A number of lawsuits have been commenced which challenge the legality of the Patient Protection and Affordable Care Act (“PPACA”). These lawsuits are primarily aimed at the government’s ability to enact the law and enforce its provisions—however, many of them focus on the Act’s requirement that employers provide insurance plans that cover a number of contraceptive methods, or face a monetary penalty.
One of the most noteworthy of these cases is Hobby Lobby Stores, Inc. v. Sebelius, 12-cv-01000 (W.D. Okla. 2012). Hobby Lobby is a chain of retail arts-and-crafts stores owned by the Green family of Oklahoma. These stores operate on a basis reflecting the Greens’ deeply held Christian beliefs, which include remaining closed on Sundays. While Hobby Lobby’s suit challenges the contraception mandate of the PPACA, Hobby Lobby is specifically opposed to only certain types of contraceptive methods/devices, namely Plan B and Ella (pills which prevent the implantation of a fertilized egg in the uterus) and certain intrauterine devices (“IUDs”), which they believe to be “abortion causing.” Hobby Lobby argues that the PPACA’s contraception mandate violates, among other things, the Religious Freedom Restoration Act and the First Amendment of the Constitution, by preventing the free exercise of religion. Hobby Lobby argues that it will face some $26 million in annual fines if it does not comply with the contraception mandate.
On the same day it heard argument on the Hobby Lobby case, the Supreme Court also heard argument on a nearly identical case, Conestoga Wood Specialties v. Sebelius, 12-cv-06744 (D. Pa. 2012). The plaintiff in Conestoga is a for-profit Pennsylvania cabinet manufacturer owned by the Hahn family, who are devout Mennonites. They argue that they should not be forced to cover Plan B and Ella as they believe such drugs induce abortions, and thus the mandate is a violation of the Free Exercise Clause of the First Amendment and the Religious Freedom Restoration Act. The Conestoga plaintiffs lost their request for a preliminary injunction against the mandate in the District Court, a decision that was affirmed by the Third Circuit, and ultimately appealed to the Supreme Court.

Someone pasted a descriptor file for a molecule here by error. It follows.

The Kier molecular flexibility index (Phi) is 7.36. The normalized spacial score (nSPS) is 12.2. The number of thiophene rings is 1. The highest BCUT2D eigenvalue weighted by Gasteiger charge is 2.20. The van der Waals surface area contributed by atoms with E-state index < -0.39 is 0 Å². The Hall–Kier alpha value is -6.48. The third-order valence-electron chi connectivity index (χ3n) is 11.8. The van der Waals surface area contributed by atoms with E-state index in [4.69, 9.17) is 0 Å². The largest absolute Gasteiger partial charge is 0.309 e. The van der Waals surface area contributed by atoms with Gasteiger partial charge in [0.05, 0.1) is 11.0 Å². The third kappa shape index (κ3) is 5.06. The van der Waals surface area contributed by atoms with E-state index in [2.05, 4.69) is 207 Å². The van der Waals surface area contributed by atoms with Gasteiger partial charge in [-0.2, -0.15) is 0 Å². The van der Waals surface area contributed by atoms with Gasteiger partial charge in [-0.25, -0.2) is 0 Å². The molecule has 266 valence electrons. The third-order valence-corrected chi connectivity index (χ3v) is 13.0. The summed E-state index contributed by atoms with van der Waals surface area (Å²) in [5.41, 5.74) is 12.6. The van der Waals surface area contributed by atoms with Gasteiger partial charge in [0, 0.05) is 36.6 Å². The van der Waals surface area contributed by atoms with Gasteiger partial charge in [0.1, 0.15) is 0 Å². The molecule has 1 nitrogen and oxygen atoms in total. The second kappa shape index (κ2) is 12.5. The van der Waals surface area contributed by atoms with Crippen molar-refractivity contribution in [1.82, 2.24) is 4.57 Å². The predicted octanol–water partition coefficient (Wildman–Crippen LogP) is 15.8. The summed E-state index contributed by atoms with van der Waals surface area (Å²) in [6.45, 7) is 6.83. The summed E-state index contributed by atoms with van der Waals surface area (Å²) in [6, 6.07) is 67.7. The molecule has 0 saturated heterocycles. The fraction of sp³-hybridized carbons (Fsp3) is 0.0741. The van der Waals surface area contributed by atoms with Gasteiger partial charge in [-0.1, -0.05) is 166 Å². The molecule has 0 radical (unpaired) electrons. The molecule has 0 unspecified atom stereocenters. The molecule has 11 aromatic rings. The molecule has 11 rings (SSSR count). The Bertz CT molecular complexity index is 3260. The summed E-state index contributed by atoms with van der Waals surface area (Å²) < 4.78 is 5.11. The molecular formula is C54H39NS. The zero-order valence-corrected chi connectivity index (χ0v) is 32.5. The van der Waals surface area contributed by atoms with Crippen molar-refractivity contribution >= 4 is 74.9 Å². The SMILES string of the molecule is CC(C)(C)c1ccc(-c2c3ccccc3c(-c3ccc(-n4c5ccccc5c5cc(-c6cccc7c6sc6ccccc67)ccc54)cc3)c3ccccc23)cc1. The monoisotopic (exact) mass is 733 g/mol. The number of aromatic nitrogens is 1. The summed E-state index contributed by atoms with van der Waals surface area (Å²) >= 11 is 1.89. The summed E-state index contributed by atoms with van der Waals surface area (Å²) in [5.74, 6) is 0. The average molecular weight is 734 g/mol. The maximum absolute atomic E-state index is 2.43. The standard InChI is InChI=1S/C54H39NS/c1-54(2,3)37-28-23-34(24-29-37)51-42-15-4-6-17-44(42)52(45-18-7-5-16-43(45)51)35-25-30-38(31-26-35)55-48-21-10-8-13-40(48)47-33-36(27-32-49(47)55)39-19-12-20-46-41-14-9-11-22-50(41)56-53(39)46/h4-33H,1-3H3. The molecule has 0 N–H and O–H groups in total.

Exemptions to the mandate are available to certain religious employers, these religious employers must be not-for-profit organizations to qualify for an exception under the PPACA. As for-profit companies, Hobby Lobby and Conestoga Wood Specialties cannot use this provision to claim an exemption. The Supreme Court heard oral arguments in the Hobby Lobby and Conestoga cases in late March, and decisions are not expected until sometime in June.
While there is an exemption to the mandate for religious non-profit groups, these groups must file a form (called an EBSA Form 700) with their insurance company stating that they are a non-profit religious organization opposed to providing coverage for “some or all of the contraceptive services that would otherwise be required to be covered.” The insurance company itself will then arrange for the coverage of these services. In Little Sisters of the Poor Home for the Aged v. Seblius, 13-cv-2611 (D. Colo. 2013), a group of Colorado nuns, filed suit arguing that even filing this form was in violation of their religious beliefs. The District Court of Colorado denied the nuns’ request for a preliminary injunction against the form requirement of the PPACA. However, on January 24, 2014, Supreme Court Justice Sonia Sotomayor granted a temporary injunction in favor of the Little Sisters pending their appeal to the Tenth Circuit.
The ultimate decisions in these cases will have a profound effect on the PPACA in general, and will determine the legality of one of the most controversial provisions of the Act. The implications of the decisions may also be far reaching, as other companies may claim certain beliefs prohibit their compliance with the Act.
If your institution has questions or concerns about this topic and you would like further information, please email James G. Ryan at email@example.com or call him at (516) 357 – 3750. This article was written with Ariel Ronneburger, an associate at the firm.